Part of what makes healing out of our brokenness seem so difficult is that while we are suffering, it seems as if we will always remain in our pain, that there is little likelihood that there is hope for improvement, for healing. One of the things that community provides is the encouragement to believe that things need not always remain as they are, community provides hope in its absence, and can be a constant reminder that we are not alone in our pain.
Another antidote to suffering provided in community is a place to be, to belong, during the healing process. The pain of loneliness serves to compound the pain of brokenness, making it feel all the more insurmountable. Having a place to be, where no performance is required, where there is no falseness or expectation, allows us to move into our brokenness, to determine its cause, and to heal. The support found in community lightens the load put on the broken places, just as a crutch serves to lighten the load until we are healed enough to walk under our own power. A crutch, however, is only useful to a certain extent, and after the initial healing, if a crutch continues to be relied upon too heavily, the limb, rather than becoming stronger, will atrophy and weaken. In community this need not be the case, for even before we are fully healed, we can put our brokenness and healing to use, in service to others, in love and support, as others also heal. We can use our broken places and the healing we are experiencing to heal others, thus creating strength, and healing, previously unknown to us. This mutuality ensures that no one person becomes weak from too much support, and that all are able to use theirs gifts for the good of others. This is one movement of redemption in the world; as we heal, we use our woundedness to recognize and heal the woundedness of others.
— Chris Linscott
How do we fight unforgiveness as a community? The first step is being open with one another. As long as our lives are kept in the “light” (1John1:6-8) It will be harder for us to hide unforgiveness in our hearts. Being “clear” is a beautiful thing I feel we have here at Good Works. Another very important thing is to not let time pass between when you have been hurt. Whoever first said “time heals all wounds” was not in the right. When allowed to have more time to “simmer” on something that bothered you, it is easy to have those thoughts escalate into more harmful and severe thoughts without having anything worse done to you. The longer you wait to talk about what has hurt you, the harder it is to bring the issue back up. It is easy to have something that hurt you years ago seem as if it is “water under the bridge”. When these things come to our knowledge we need to be able to love the other person enough to give peace to the past memory.
How do we bring more forgiveness into our context here at Good works? This has been the question I have been wrestling with for some time. We are strong in encouraging each other to share when we have been hurt. Our growth could be in sharing forgiveness with those we serve. It is often that I see men and woman who have allowed harmful past relationships dictate their lives. How many times have I wanted to go to them and say “have you seen the payment Jesus has made for this hurt?” But in order for that to happen we need be a community of trust. We should desire to be a community that they would be able to trust with their wounds. We also need to be a Community who forgives when we have been wounded. I need to be a man in a community that is striving to heal those who are wounded. Even if we are not the reasons for their Unforgiveness, we need to be sensitive to what has caused them hurt and beseech the Lord on their behalf. Through Prayer, Fasting, Listening and being honest, we can help Teach and Give Forgiveness.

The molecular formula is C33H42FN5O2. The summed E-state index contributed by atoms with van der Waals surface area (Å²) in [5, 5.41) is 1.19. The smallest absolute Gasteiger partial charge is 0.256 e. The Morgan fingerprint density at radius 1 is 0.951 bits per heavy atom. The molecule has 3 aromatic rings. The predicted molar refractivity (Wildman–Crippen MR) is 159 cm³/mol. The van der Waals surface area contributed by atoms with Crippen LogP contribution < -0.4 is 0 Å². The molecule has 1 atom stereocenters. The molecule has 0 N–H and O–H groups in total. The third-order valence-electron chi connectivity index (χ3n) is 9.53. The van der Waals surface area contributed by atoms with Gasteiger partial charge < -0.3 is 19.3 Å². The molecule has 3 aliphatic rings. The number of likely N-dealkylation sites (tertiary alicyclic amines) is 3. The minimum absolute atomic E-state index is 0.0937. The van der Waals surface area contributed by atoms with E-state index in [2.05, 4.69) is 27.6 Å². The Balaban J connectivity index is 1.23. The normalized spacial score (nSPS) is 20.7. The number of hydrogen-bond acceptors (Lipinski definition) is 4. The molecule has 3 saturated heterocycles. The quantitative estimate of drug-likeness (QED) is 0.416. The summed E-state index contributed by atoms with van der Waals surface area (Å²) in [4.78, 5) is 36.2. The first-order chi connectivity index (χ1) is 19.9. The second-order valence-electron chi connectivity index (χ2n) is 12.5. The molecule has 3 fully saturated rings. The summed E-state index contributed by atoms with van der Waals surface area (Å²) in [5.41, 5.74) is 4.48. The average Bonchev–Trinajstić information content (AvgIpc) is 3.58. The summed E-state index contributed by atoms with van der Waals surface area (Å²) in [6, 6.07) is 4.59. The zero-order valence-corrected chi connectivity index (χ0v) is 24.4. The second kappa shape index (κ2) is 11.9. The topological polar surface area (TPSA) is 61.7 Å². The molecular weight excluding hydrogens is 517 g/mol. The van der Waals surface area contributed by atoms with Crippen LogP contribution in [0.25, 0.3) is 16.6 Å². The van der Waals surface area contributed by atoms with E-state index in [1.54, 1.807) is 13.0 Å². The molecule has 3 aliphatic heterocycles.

— Steve Rogers
All of us have weaknesses and shortcomings. We need and desire the ongoing transformation of God. We believe that God has the power to heal us, and that we can help produce healing in those around us through God’s love in us. We know and believe this, but sometimes wounds, scars, and pain keeps us from connecting with it. We need a community where we can be honest about our struggles and failures without fear of rejection; where we can bring our pain and know that we will receive love and acceptance in the midst of our hurt; a place where it is okay to be broken, have problems, and admit failure.
For this, we need a healing community. Building a healing community begins with, as World Vision founder Bob Pierce used to say, “letting your hearts be broken with the things that break the heart of God. It begins with a willingness to listen before we speak, and a humbleness that realizes, “there, but for the grace of God, go I.”
I believe that we, the Good Works community, are a healing community, that our hearts are broken with the things that break the heart of God, and that we are fellow-strugglers walking with each other; finding healing for ourselves and helping anyone else who comes to this community to find it as well. We value relationships over buildings or programs. Relationship-centered ministry is based upon mutual respect, humility, openness, and caring when interacting with all people. “Transformation to healing in all dimensions of life is guided by The Spirit of Truth, empowered by the Love of God, and motivated by compassion for others and self.” (from www.healingcommunity.org under Stewards of Transformation.)